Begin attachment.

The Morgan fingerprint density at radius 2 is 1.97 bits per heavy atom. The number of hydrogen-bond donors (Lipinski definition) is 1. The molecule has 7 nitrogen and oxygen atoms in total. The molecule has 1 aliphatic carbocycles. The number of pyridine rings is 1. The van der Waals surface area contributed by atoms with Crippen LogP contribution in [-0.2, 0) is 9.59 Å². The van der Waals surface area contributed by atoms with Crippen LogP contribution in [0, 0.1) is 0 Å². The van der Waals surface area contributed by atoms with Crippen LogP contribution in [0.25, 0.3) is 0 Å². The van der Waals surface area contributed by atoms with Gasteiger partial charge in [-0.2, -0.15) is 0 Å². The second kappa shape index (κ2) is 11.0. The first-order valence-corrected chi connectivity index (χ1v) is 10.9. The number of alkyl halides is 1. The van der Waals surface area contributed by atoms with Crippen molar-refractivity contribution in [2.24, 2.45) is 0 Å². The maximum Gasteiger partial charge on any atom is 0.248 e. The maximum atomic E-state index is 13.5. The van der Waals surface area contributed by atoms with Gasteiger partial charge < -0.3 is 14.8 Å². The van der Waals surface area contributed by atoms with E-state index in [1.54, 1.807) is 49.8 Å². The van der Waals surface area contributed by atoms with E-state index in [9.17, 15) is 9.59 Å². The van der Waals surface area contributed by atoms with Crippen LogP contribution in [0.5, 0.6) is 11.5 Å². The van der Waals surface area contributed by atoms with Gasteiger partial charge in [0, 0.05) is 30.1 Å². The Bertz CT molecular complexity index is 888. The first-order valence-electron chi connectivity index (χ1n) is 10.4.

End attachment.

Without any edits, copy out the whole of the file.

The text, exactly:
The Morgan fingerprint density at radius 2 is 1.97 bits per heavy atom. The number of hydrogen-bond donors (Lipinski definition) is 1. The molecule has 7 nitrogen and oxygen atoms in total. The molecule has 1 aliphatic carbocycles. The number of pyridine rings is 1. The van der Waals surface area contributed by atoms with Crippen LogP contribution in [-0.2, 0) is 9.59 Å². The van der Waals surface area contributed by atoms with Crippen LogP contribution in [0, 0.1) is 0 Å². The van der Waals surface area contributed by atoms with Crippen LogP contribution in [0.25, 0.3) is 0 Å². The van der Waals surface area contributed by atoms with Gasteiger partial charge in [-0.2, -0.15) is 0 Å². The second kappa shape index (κ2) is 11.0. The first-order valence-corrected chi connectivity index (χ1v) is 10.9. The number of alkyl halides is 1. The van der Waals surface area contributed by atoms with Crippen molar-refractivity contribution in [2.24, 2.45) is 0 Å². The maximum Gasteiger partial charge on any atom is 0.248 e. The maximum atomic E-state index is 13.5. The van der Waals surface area contributed by atoms with Gasteiger partial charge < -0.3 is 14.8 Å². The van der Waals surface area contributed by atoms with E-state index in [1.54, 1.807) is 49.8 Å². The van der Waals surface area contributed by atoms with E-state index in [9.17, 15) is 9.59 Å². The van der Waals surface area contributed by atoms with Crippen LogP contribution in [0.5, 0.6) is 11.5 Å². The van der Waals surface area contributed by atoms with Gasteiger partial charge in [0, 0.05) is 30.1 Å². The Bertz CT molecular complexity index is 888. The first-order valence-electron chi connectivity index (χ1n) is 10.4.